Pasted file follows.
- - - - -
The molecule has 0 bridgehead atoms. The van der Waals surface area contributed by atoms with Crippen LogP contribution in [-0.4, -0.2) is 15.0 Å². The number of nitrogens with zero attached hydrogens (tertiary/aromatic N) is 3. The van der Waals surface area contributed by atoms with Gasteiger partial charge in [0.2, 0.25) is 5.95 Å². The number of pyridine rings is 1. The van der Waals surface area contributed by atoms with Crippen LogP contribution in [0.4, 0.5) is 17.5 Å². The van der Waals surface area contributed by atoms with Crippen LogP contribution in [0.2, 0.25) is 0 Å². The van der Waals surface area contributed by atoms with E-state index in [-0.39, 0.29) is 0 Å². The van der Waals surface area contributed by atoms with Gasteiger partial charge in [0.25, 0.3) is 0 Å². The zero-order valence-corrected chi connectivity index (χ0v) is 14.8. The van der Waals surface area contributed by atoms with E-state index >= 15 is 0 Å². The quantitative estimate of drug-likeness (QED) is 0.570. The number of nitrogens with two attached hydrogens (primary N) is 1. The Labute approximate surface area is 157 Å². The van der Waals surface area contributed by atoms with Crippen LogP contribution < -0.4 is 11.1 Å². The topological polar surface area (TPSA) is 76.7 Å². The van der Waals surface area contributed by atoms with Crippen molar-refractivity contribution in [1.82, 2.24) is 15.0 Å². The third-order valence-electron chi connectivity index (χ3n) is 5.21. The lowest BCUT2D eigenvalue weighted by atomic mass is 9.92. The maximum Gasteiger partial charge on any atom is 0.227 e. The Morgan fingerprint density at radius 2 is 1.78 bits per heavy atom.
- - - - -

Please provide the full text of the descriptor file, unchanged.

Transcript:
The molecule has 0 bridgehead atoms. The van der Waals surface area contributed by atoms with Crippen LogP contribution in [-0.4, -0.2) is 15.0 Å². The number of nitrogens with zero attached hydrogens (tertiary/aromatic N) is 3. The van der Waals surface area contributed by atoms with Gasteiger partial charge in [0.2, 0.25) is 5.95 Å². The number of pyridine rings is 1. The van der Waals surface area contributed by atoms with Crippen LogP contribution in [0.4, 0.5) is 17.5 Å². The van der Waals surface area contributed by atoms with Crippen LogP contribution in [0.2, 0.25) is 0 Å². The van der Waals surface area contributed by atoms with E-state index in [-0.39, 0.29) is 0 Å². The van der Waals surface area contributed by atoms with Gasteiger partial charge in [0.25, 0.3) is 0 Å². The zero-order valence-corrected chi connectivity index (χ0v) is 14.8. The van der Waals surface area contributed by atoms with E-state index >= 15 is 0 Å². The quantitative estimate of drug-likeness (QED) is 0.570. The number of nitrogens with two attached hydrogens (primary N) is 1. The Labute approximate surface area is 157 Å². The van der Waals surface area contributed by atoms with Crippen LogP contribution < -0.4 is 11.1 Å². The topological polar surface area (TPSA) is 76.7 Å². The van der Waals surface area contributed by atoms with Crippen molar-refractivity contribution in [1.82, 2.24) is 15.0 Å². The third-order valence-electron chi connectivity index (χ3n) is 5.21. The lowest BCUT2D eigenvalue weighted by atomic mass is 9.92. The maximum Gasteiger partial charge on any atom is 0.227 e. The Morgan fingerprint density at radius 2 is 1.78 bits per heavy atom.